The De-Carbonization Of The Economy
Over the last decade, the Gotham Gal and I have moved away from oil and gas in our homes and have installed solar panels for electricity and heat pumps for heating and cooling. It has gotten less expensive to do this swap out as solar and heat pump costs have come down. My partner Albert told me that when you factor in the financing costs of this swap, the average home in the Northeast United States could save $1000 to $2000 a year by doing this swap.
What this means is that homeowners can and should go to the bank and borrow the money to remove oil and gas powered boilers and replace them with energy efficient heat pumps and put solar on their roofs to power them. They should do this not just because it is good for the climate, but because it is good for the bank account. That’s a big deal.
I saw this chart in Azeem Azhar’s excellent Exponential View newsletter this week:
Electricity generation and consumption in the US has stabilized over the last twenty years and the use of coal to generate electricity is plummeting. In another twenty years this chart will have a huge amount of green and almost no red in it.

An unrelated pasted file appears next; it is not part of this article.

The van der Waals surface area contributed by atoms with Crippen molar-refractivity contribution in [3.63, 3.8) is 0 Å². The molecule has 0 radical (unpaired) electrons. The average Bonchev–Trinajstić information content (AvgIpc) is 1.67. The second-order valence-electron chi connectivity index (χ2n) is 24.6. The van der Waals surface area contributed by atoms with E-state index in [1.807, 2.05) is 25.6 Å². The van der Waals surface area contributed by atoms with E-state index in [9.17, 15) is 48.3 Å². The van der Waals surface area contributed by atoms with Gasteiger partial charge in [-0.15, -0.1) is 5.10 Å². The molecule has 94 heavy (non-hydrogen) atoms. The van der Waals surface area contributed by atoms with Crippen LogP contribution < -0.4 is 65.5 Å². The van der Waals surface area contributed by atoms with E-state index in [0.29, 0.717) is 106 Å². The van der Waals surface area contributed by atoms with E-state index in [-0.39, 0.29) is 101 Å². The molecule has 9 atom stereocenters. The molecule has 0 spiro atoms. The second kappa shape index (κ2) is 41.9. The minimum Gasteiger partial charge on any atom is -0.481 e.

The de-carbonization of the economy is a megatrend that is already underway and is highly investable because the unit economics of renewables and energy efficient electrical equipment is now superior to the unit economics of carbon and mechanical equipment. We can see this in cars (EVs>Gas) and heating/cooling systems and many other aspects of our economy.
The narrative somehow has been that addressing the climate crisis is going to hurt our economy. I believe that is plain wrong. I believe it will power a huge economic boom that will look much like the boom that powered the carbon/mechanical/industrial economy from the late 19th century to the late 20th century.
So let’s get on with it.